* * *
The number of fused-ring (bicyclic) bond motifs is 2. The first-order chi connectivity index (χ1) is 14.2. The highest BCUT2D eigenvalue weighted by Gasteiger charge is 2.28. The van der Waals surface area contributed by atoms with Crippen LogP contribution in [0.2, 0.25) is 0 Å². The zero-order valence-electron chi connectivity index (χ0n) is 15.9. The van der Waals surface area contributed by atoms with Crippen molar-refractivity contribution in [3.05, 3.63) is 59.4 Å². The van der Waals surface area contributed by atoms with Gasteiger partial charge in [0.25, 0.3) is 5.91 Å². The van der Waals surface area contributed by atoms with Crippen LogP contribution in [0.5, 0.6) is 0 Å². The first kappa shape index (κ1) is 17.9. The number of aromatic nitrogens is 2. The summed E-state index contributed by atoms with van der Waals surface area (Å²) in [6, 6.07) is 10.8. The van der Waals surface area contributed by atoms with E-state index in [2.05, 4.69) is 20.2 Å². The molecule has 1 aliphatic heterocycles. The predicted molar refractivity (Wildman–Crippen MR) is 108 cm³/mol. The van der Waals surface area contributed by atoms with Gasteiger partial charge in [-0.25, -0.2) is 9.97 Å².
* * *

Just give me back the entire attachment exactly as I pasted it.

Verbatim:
The number of fused-ring (bicyclic) bond motifs is 2. The first-order chi connectivity index (χ1) is 14.2. The highest BCUT2D eigenvalue weighted by Gasteiger charge is 2.28. The van der Waals surface area contributed by atoms with Crippen LogP contribution in [0.2, 0.25) is 0 Å². The zero-order valence-electron chi connectivity index (χ0n) is 15.9. The van der Waals surface area contributed by atoms with Crippen molar-refractivity contribution in [3.05, 3.63) is 59.4 Å². The van der Waals surface area contributed by atoms with Gasteiger partial charge in [0.25, 0.3) is 5.91 Å². The van der Waals surface area contributed by atoms with Crippen LogP contribution in [0.5, 0.6) is 0 Å². The first kappa shape index (κ1) is 17.9. The number of aromatic nitrogens is 2. The summed E-state index contributed by atoms with van der Waals surface area (Å²) in [6, 6.07) is 10.8. The van der Waals surface area contributed by atoms with E-state index in [2.05, 4.69) is 20.2 Å². The molecule has 1 aliphatic heterocycles. The predicted molar refractivity (Wildman–Crippen MR) is 108 cm³/mol. The van der Waals surface area contributed by atoms with Gasteiger partial charge in [-0.25, -0.2) is 9.97 Å².